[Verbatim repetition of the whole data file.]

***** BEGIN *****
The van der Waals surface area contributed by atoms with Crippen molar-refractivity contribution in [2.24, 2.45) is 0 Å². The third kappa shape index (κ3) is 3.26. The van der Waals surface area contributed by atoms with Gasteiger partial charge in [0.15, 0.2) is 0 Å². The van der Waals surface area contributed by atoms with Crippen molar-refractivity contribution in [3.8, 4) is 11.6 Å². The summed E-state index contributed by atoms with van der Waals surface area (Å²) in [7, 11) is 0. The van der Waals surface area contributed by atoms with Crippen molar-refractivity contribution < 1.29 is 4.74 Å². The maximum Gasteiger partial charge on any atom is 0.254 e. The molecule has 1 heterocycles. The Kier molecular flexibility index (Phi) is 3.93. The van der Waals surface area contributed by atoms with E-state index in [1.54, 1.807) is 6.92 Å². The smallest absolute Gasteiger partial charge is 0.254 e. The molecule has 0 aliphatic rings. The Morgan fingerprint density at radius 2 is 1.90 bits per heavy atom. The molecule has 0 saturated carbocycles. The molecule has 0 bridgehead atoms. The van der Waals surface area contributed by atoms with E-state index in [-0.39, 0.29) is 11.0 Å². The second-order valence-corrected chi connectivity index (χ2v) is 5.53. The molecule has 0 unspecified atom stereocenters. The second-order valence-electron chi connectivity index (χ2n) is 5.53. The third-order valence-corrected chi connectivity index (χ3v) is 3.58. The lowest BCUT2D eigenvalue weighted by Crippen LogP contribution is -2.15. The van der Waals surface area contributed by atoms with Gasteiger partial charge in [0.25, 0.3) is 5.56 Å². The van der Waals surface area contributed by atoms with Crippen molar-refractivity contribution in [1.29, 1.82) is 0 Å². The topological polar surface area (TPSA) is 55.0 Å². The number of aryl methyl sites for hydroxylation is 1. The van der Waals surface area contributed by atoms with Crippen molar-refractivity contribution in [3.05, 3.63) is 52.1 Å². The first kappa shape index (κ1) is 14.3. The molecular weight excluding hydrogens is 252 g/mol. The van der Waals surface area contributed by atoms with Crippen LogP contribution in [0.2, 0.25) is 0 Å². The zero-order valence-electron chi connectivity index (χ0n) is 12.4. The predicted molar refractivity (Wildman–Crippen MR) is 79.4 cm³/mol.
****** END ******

The van der Waals surface area contributed by atoms with Crippen molar-refractivity contribution in [2.24, 2.45) is 0 Å². The third kappa shape index (κ3) is 3.26. The van der Waals surface area contributed by atoms with Gasteiger partial charge in [0.15, 0.2) is 0 Å². The van der Waals surface area contributed by atoms with Crippen molar-refractivity contribution in [3.8, 4) is 11.6 Å². The summed E-state index contributed by atoms with van der Waals surface area (Å²) in [7, 11) is 0. The van der Waals surface area contributed by atoms with Crippen molar-refractivity contribution < 1.29 is 4.74 Å². The maximum Gasteiger partial charge on any atom is 0.254 e. The molecule has 1 heterocycles. The Kier molecular flexibility index (Phi) is 3.93. The van der Waals surface area contributed by atoms with E-state index in [1.54, 1.807) is 6.92 Å². The smallest absolute Gasteiger partial charge is 0.254 e. The molecule has 0 aliphatic rings. The Morgan fingerprint density at radius 2 is 1.90 bits per heavy atom. The molecule has 0 saturated carbocycles. The molecule has 0 bridgehead atoms. The van der Waals surface area contributed by atoms with E-state index in [-0.39, 0.29) is 11.0 Å². The second-order valence-corrected chi connectivity index (χ2v) is 5.53. The molecule has 0 unspecified atom stereocenters. The second-order valence-electron chi connectivity index (χ2n) is 5.53. The third-order valence-corrected chi connectivity index (χ3v) is 3.58. The lowest BCUT2D eigenvalue weighted by Crippen LogP contribution is -2.15. The van der Waals surface area contributed by atoms with Gasteiger partial charge in [0.25, 0.3) is 5.56 Å². The van der Waals surface area contributed by atoms with Crippen molar-refractivity contribution in [1.29, 1.82) is 0 Å². The topological polar surface area (TPSA) is 55.0 Å². The number of aryl methyl sites for hydroxylation is 1. The van der Waals surface area contributed by atoms with Crippen molar-refractivity contribution in [3.05, 3.63) is 52.1 Å². The first kappa shape index (κ1) is 14.3. The molecular weight excluding hydrogens is 252 g/mol. The van der Waals surface area contributed by atoms with Crippen LogP contribution in [0.2, 0.25) is 0 Å². The zero-order valence-electron chi connectivity index (χ0n) is 12.4. The predicted molar refractivity (Wildman–Crippen MR) is 79.4 cm³/mol.